Gresham police, community rally as officer exodus grows
Hundreds in Gresham are "united for safety" as a troubling trend continues to plague local public safety — officers are transferring out of the police department in droves, leaving behind an overworked group stretched to their breaking point.
And it all came to a head Tuesday afternoon, July 19, as more than 200 off-duty officers, family members, business leaders and community members wearing matching shirts emblazoned with "Gresham United for Safety" marched into Gresham City Council Chambers to voice the need to better retain and recruit a dwindling force.
"We aren't asking council to figure everything out by themselves," said Tommy Walker, president of the Gresham Police Officers' Association. "We are all here today because we care."
Gresham is currently down 19 sworn officers, with an additional 15 attempting lateral moves to the Portland Police Bureau and Multnomah County Sheriff's Office. The gaps within the force have left a dwindling department forced to consolidate services and push officers to their limits with overtime.
A fully budgeted force would be 129 officers for a Gresham community of more than 115,000. In the next few months Gresham could be below 100 officers, the first time that has happened in more than two decades.
The departures, which the Gresham Police Officers' Association has described as "catastrophic," have led to the department reassigning all available officers away from heralded programs to serve patrol and investigations.
"This is no longer just a crisis, it's a catastrophe," said Detective Adam Wright. "Homicides or child abuse — which of those do we give up on in the coming weeks?"
Gone are the School Resource Officers, Traffic Unit, Neighborhood Enforcement Team and Transit Division. Other programs like the Mental Health Team and Child Abuse Team have been described as on "life support," while the K9 Officer team is now shared regionally. There are no officers dedicated to curbing dangerous driving, nor is there any follow-up on property crimes or assaults.
"Our community and victims deserve better," said Officer Malaka Kerbs, who has worked in Gresham for 18 years. "We want to return to being a fully-staffed police department."
"This is a call to action to solve the lack of public safety in the city of Gresham," Kerbs implored Gresham's elected officials.
According to the police in attendance of the council meeting, In the last six months there have been 206 burglaries in Gresham, zero of which have had a follow-up investigation; 76 domestic violence cases, only five have been assigned to detectives; 596 vehicles stolen, none assigned for investigation; and 1,129 child abuse cases (97%) referred by third-party organizations or community members that have gone without investigation.
There has also been a spree of shootings. In 2020 there were 108 reported shootings, and in 2021 a further 175 shootings. So far this year there have been 150 shootings reported, and 557 bullet casings found in the streets.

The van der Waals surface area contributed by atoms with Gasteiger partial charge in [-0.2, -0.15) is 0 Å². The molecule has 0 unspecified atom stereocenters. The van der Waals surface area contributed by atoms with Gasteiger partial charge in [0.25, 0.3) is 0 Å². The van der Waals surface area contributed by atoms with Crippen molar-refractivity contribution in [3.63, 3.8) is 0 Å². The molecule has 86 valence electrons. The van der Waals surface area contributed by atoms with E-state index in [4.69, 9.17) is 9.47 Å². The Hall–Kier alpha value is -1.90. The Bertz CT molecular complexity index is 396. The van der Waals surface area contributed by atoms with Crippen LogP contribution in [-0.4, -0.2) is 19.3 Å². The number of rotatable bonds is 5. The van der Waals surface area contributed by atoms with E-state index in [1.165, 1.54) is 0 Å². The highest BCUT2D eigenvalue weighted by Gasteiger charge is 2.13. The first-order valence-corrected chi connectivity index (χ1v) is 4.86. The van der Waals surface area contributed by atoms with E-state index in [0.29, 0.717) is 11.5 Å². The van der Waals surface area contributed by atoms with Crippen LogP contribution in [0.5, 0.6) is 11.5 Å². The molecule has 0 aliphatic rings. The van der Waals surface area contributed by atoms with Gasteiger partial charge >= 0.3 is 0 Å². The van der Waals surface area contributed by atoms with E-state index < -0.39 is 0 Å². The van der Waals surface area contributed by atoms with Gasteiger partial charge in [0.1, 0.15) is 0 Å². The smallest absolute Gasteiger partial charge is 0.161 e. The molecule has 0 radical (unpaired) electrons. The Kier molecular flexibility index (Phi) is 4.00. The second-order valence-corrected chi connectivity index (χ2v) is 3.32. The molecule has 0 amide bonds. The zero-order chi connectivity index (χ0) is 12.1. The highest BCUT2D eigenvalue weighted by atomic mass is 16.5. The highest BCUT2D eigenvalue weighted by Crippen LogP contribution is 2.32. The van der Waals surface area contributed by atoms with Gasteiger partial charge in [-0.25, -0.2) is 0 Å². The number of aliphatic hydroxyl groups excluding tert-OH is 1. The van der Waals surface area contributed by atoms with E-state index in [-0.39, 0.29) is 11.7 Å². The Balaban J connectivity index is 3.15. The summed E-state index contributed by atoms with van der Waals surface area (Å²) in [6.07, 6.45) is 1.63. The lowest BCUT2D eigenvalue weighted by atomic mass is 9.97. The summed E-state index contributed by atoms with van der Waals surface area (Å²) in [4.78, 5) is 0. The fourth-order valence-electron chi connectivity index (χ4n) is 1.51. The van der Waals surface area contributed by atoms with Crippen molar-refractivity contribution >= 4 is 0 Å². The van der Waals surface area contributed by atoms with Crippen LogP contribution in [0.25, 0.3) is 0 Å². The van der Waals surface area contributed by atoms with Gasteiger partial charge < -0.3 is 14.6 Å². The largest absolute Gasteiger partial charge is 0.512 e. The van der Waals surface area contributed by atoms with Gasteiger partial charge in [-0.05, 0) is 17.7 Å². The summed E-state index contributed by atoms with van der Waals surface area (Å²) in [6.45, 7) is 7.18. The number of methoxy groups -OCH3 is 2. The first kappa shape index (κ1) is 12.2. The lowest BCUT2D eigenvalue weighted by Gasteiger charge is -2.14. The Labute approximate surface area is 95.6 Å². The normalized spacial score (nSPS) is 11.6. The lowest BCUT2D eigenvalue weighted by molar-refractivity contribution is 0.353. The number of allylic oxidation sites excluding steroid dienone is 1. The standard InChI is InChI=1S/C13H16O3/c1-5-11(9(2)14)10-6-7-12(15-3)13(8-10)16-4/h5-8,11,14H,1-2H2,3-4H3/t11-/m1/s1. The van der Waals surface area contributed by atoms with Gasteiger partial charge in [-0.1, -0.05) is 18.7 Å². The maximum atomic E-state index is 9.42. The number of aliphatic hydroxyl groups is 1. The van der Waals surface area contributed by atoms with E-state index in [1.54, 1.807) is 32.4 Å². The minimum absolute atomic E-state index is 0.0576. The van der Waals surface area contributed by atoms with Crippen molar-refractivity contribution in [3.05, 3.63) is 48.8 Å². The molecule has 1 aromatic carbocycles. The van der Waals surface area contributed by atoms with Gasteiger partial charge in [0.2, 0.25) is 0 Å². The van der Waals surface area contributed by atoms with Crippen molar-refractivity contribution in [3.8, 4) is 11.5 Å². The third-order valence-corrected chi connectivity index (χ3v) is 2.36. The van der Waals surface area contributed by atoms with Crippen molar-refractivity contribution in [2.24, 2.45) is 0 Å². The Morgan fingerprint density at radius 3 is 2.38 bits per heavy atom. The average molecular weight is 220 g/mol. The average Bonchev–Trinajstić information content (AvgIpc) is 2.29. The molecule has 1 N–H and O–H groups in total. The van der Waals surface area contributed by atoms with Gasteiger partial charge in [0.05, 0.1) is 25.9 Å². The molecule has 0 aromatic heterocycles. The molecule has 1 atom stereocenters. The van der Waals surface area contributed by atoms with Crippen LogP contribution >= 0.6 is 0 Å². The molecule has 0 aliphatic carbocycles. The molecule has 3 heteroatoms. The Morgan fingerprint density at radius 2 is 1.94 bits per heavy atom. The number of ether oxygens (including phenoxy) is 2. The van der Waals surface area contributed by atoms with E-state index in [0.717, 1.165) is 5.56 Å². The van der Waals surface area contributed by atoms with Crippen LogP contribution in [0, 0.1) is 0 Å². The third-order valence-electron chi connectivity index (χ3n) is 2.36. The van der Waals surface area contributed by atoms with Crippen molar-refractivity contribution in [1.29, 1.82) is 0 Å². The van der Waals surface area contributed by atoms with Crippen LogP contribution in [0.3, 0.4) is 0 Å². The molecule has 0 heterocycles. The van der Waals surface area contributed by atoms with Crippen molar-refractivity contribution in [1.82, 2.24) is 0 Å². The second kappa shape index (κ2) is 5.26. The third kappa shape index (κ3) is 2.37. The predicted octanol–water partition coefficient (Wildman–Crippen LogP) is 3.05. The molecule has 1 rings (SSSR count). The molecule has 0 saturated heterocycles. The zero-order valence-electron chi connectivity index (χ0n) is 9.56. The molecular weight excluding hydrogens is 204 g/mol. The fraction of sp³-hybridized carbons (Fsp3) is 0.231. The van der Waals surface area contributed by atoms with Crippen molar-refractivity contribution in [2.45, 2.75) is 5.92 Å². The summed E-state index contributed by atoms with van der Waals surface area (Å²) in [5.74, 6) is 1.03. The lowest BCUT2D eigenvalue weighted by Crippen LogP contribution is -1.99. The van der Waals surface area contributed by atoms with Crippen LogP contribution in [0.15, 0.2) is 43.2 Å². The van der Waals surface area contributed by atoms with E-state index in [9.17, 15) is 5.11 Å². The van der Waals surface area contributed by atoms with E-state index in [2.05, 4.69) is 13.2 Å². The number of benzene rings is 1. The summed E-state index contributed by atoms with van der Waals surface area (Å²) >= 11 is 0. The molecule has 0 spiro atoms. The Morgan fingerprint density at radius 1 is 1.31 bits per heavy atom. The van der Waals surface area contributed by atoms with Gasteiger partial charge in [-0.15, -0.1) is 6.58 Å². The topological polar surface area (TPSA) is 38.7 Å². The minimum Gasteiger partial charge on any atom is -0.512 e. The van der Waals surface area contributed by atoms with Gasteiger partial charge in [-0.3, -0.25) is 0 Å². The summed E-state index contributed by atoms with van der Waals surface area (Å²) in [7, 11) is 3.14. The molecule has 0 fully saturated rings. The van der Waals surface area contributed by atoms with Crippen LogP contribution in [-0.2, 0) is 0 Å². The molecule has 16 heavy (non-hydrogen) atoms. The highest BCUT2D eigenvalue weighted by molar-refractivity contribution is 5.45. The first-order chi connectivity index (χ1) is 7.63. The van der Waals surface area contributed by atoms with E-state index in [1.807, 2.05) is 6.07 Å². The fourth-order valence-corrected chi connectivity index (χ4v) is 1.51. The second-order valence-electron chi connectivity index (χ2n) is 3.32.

"The city of Gresham has a worse per-capita homicide rate than the city of Los Angeles this year," said Detective Justin Boyd. "This is not a sustainable model moving forward."
Right now it is typical for the Gresham Police Department to have six to seven officers on duty during day and night shifts. And every officer that leaves accounts for 2,080 hours of overtime for the remaining force, which adds to the strain and compounds all these issues driving folks away.
"Recruitment and retention is a top priority for the city and me," said Chief Travis Gullberg. "Community safety is important and we are struggling with staffing."
The city has pointed to a lack of funding in the past two decades that has contributed to these current problems.
Right now 90% of Gresham's General Fund goes toward public safety, and $49 million goes directly to the Police Department — up $8 million from last year. In comparison, both Beaverton and Hillsboro, which are smaller municipalities, have nearly $50 million more in their General Funds.
"I care about our police officers and our community," said Gresham Mayor Travis Stovall. "We don't have enough of a budget to adequately fund our police and fire."
Gresham voters continue to be lukewarm toward any new taxes or fees to bolster the force — a survey conducted by the city in January deterred leadership from bothering to put a public safety levy ask on the November ballot.
"We have to find a way to fix this problem," Stovall said.
Gresham officers have cited a bevy of reasons for leaving, from better pay to more career opportunities to a lack of support from city leadership. Because of similar staffing woes in the City Hall human resources department, Gresham has not been conducting exit surveys with the departing officers.
While many are pessimistic about what the coming weeks will look like within the Gresham Police Department, some remain dedicated to finding solutions.
"We all got into this profession because we want to keep the community safe," said Officer Dan Tatro, vice president of the police union. "We are here to keep people safe. We want that livability for our community."
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